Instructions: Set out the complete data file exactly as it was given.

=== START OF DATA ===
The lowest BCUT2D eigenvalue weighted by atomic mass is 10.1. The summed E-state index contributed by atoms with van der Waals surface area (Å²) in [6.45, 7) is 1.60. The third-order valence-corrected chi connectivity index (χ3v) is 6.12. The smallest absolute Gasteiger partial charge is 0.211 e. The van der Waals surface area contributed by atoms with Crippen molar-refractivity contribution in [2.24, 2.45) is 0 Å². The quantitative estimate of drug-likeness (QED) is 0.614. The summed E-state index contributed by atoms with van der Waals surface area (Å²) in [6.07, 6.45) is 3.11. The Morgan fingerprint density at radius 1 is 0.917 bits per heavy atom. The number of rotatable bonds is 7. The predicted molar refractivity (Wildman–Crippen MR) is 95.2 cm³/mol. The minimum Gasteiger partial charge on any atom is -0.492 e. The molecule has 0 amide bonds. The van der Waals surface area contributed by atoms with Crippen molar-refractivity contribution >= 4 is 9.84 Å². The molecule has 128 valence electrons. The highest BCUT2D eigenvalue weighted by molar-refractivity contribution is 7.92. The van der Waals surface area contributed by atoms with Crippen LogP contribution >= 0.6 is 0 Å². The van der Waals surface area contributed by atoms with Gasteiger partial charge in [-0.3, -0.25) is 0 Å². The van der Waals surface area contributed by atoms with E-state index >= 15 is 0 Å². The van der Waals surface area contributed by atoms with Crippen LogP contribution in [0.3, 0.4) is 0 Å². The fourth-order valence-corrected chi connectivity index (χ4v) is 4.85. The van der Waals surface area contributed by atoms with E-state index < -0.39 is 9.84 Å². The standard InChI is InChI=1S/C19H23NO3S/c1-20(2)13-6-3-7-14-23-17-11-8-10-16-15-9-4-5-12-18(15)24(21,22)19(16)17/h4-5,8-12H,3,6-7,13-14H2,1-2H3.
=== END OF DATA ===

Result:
The lowest BCUT2D eigenvalue weighted by atomic mass is 10.1. The summed E-state index contributed by atoms with van der Waals surface area (Å²) in [6.45, 7) is 1.60. The third-order valence-corrected chi connectivity index (χ3v) is 6.12. The smallest absolute Gasteiger partial charge is 0.211 e. The van der Waals surface area contributed by atoms with Crippen molar-refractivity contribution in [2.24, 2.45) is 0 Å². The quantitative estimate of drug-likeness (QED) is 0.614. The summed E-state index contributed by atoms with van der Waals surface area (Å²) in [6.07, 6.45) is 3.11. The Morgan fingerprint density at radius 1 is 0.917 bits per heavy atom. The number of rotatable bonds is 7. The predicted molar refractivity (Wildman–Crippen MR) is 95.2 cm³/mol. The minimum Gasteiger partial charge on any atom is -0.492 e. The molecule has 0 amide bonds. The van der Waals surface area contributed by atoms with Crippen molar-refractivity contribution >= 4 is 9.84 Å². The molecule has 128 valence electrons. The highest BCUT2D eigenvalue weighted by molar-refractivity contribution is 7.92. The van der Waals surface area contributed by atoms with Crippen LogP contribution >= 0.6 is 0 Å². The van der Waals surface area contributed by atoms with Gasteiger partial charge in [-0.3, -0.25) is 0 Å². The van der Waals surface area contributed by atoms with E-state index >= 15 is 0 Å². The van der Waals surface area contributed by atoms with Crippen LogP contribution in [0.3, 0.4) is 0 Å². The fourth-order valence-corrected chi connectivity index (χ4v) is 4.85. The van der Waals surface area contributed by atoms with E-state index < -0.39 is 9.84 Å². The standard InChI is InChI=1S/C19H23NO3S/c1-20(2)13-6-3-7-14-23-17-11-8-10-16-15-9-4-5-12-18(15)24(21,22)19(16)17/h4-5,8-12H,3,6-7,13-14H2,1-2H3.